If you are new to baitcasting, I recommend using a lower gear ratio reel. As you become more experienced, you can move up to a higher gear ratio reel.

Inches Per Turn

Inches per turn (IPT) measures how much fishing line is reeled in for one turn of the handle. The higher the IPT, the more line is reeled in for one turn of the handle. IPT is typically in the range of 20-30 inches.

IPT is one of those metrics that is overlooked when comparing fishing reels and, in my opinion, is more of a justification than gear ratio or bearings because the IPT is a result of the components.


The drag system on a baitcasting reel controls the force required to reel in a fish. The drag system consists of a star drag located on the side of the reel, and a centrifugal brake, situated inside the reel.

The drag system on a baitcasting reel is crucial because it prevents the fishing line from breaking and the fish from getting away.

When choosing a baitcasting reel, you should look for one with a sound drag system. A good drag system will provide smooth, consistent drag without fail.


The bearings on a baitcaster reel provide a smooth, consistent drag. There are two types of bearings: ball bearings and roller bearings.

Ball bearings are the most common type of bearing used in baitcasting reels. Ball bearings are made from steel balls that rotate on a stationary axle. Roller bearings are made from cylindrical rollers that rotate on a fixed axle.

The number of bearings in a baitcaster is not as important as the quality of the bearings. A reel with two high-quality bearings will outperform a reel with ten low-quality bearings.


The braking system on a baitcasting reel controls the force required to reel in a fish when casting. The braking system consists of either a centrifugal brake or a magnetic brake.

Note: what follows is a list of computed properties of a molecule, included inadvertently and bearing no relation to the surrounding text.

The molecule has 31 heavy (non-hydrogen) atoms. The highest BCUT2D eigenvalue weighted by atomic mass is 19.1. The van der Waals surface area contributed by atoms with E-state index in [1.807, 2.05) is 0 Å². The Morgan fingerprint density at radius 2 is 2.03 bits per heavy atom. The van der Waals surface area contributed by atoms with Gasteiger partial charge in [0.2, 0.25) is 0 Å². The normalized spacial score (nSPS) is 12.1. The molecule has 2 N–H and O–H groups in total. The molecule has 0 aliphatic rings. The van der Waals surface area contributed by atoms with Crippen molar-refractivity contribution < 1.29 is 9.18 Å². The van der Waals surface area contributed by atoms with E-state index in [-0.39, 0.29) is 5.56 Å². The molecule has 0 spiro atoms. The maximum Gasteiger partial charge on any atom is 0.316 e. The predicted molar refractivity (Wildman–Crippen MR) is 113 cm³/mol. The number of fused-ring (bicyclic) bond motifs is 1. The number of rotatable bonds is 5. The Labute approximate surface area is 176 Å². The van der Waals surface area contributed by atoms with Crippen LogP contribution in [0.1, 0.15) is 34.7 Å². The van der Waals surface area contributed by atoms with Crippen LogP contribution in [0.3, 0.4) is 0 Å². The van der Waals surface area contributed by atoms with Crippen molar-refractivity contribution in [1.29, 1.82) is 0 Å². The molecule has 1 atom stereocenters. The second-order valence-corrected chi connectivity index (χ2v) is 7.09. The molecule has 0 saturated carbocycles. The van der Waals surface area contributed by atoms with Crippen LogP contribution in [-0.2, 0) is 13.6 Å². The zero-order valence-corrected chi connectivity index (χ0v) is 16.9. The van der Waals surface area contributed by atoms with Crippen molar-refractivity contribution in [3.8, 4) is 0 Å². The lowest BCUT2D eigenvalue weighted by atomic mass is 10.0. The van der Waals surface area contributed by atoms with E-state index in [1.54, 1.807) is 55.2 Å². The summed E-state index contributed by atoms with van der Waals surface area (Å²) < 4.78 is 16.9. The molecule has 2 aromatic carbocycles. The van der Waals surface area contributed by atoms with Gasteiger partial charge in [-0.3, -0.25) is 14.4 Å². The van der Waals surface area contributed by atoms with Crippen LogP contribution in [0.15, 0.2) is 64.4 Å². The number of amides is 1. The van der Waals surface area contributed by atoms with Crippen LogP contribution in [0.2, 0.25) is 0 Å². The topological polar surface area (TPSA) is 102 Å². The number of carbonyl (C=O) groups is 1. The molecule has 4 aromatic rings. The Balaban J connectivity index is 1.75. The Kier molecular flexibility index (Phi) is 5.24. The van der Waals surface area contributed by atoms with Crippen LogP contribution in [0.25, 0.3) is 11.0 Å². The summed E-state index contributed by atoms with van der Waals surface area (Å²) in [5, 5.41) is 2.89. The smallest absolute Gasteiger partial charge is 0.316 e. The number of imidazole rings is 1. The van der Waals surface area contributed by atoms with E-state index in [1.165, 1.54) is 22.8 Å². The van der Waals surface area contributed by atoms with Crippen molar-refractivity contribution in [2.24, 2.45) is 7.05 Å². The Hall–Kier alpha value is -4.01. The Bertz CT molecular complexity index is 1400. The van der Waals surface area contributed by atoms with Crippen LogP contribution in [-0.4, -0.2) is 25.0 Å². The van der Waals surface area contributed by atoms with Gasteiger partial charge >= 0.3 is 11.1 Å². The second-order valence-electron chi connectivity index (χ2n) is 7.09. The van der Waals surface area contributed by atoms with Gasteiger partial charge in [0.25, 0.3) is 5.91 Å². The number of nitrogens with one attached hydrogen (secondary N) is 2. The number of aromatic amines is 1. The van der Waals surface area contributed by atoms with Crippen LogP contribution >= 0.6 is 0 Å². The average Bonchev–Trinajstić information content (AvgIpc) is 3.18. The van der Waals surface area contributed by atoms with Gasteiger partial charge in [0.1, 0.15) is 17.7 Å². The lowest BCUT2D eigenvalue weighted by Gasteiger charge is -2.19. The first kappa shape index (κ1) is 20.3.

Now that we have the parts of a baitcaster reel explained and considerations when purchasing a casting reel, I will answer some of the most common questions I hear related to baitcasting reels.

Common Questions Related to Baitcasters

Man fishing During sunset

Why do Bass Fishermen use Baitcasters?

Baitcasting reels are the preferred choice of most bass anglers because they offer more control and precision when casting.

It would be best if you often made long casts to reach the fish when bass fishing. Baitcasting reels allow you to make longer casts with more accuracy than a spinning reel.

In addition, baitcasting reels allow you to fish with heavier lures and lines. Heavier lures are typically needed to catch bass, and baitcasting reels can handle the extra weight.

Lastly, baitcaster reels offer more control when reeling in a fish than a spinning reel. This is important because it allows you to tire the fish before bringing it in. This makes it easier to land the fish and increases your chances of success.

What is the button on a Baitcaster called?

The button on a baitcasting reel is called the thumb bar or spool release. The thumb bar is used to disengage the baitcaster spool from the reel so that you can cast.

What does the brake knob do on a baitcaster?

The brake knob on a baitcaster is used to adjust the centrifugal brake. The centrifugal brake is used to control the amount of force required to reel in a fish when casting.

Is a baitcasting reel better than a spinning reel?

There is no definitive answer to this question. It depends on personal preference and what type of fishing you are doing.

Baitcasting reels offer more control and precision when casting, while spinning reels are easier to use and require less practice to master.

If you are starting, spinning reels might be the better choice. However, a baitcasting reel will offer more advantages if you are more experienced and are fishing for larger fish.

Ready to buy a baitcasting reel? Then, check out my list of the best baitcasting reels!

Captain Tyler Brady

Captain Tyler Brady

Hi, I'm Captain Tyler Brady, founder of A Fellow Fisherman. Thank you for reading this post and visiting my site. I strive to provide the best information when it comes to fishing, whether it is myself or A Fellow Fisherman that is part of my team. Now stop reading and GO fishing!